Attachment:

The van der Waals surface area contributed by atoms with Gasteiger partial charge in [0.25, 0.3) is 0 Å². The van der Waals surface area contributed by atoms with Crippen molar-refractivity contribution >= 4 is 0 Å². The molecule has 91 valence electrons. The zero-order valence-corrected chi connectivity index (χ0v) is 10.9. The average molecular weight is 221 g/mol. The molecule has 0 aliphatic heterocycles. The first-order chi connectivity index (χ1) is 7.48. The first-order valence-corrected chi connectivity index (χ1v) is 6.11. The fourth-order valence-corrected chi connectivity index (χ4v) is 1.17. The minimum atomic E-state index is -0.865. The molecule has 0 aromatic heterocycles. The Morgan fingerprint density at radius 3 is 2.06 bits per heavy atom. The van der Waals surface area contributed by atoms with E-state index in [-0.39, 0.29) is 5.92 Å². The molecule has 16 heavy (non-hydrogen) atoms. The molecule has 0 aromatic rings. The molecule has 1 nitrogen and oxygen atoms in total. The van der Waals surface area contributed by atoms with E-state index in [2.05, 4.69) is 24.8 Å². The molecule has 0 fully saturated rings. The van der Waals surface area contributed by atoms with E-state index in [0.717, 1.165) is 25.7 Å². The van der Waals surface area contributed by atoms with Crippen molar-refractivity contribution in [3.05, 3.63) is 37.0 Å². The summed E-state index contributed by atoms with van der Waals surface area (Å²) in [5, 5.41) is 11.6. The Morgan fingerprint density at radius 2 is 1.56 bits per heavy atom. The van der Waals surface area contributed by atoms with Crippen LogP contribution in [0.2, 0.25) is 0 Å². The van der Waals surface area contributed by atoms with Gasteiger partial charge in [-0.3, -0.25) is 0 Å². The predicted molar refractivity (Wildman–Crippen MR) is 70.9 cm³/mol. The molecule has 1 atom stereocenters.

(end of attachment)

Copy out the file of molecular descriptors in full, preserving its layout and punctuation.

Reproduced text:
The van der Waals surface area contributed by atoms with Gasteiger partial charge in [0.25, 0.3) is 0 Å². The van der Waals surface area contributed by atoms with Crippen molar-refractivity contribution >= 4 is 0 Å². The molecule has 91 valence electrons. The zero-order valence-corrected chi connectivity index (χ0v) is 10.9. The average molecular weight is 221 g/mol. The molecule has 0 aliphatic heterocycles. The first-order chi connectivity index (χ1) is 7.48. The first-order valence-corrected chi connectivity index (χ1v) is 6.11. The fourth-order valence-corrected chi connectivity index (χ4v) is 1.17. The minimum atomic E-state index is -0.865. The molecule has 0 aromatic heterocycles. The Morgan fingerprint density at radius 3 is 2.06 bits per heavy atom. The van der Waals surface area contributed by atoms with E-state index in [-0.39, 0.29) is 5.92 Å². The molecule has 16 heavy (non-hydrogen) atoms. The molecule has 0 aromatic rings. The molecule has 1 nitrogen and oxygen atoms in total. The van der Waals surface area contributed by atoms with E-state index in [2.05, 4.69) is 24.8 Å². The molecule has 0 fully saturated rings. The van der Waals surface area contributed by atoms with E-state index in [0.717, 1.165) is 25.7 Å². The van der Waals surface area contributed by atoms with Crippen molar-refractivity contribution in [3.05, 3.63) is 37.0 Å². The summed E-state index contributed by atoms with van der Waals surface area (Å²) in [5, 5.41) is 11.6. The Morgan fingerprint density at radius 2 is 1.56 bits per heavy atom. The van der Waals surface area contributed by atoms with Crippen LogP contribution in [0.2, 0.25) is 0 Å². The van der Waals surface area contributed by atoms with Gasteiger partial charge in [-0.3, -0.25) is 0 Å². The predicted molar refractivity (Wildman–Crippen MR) is 70.9 cm³/mol. The molecule has 1 atom stereocenters.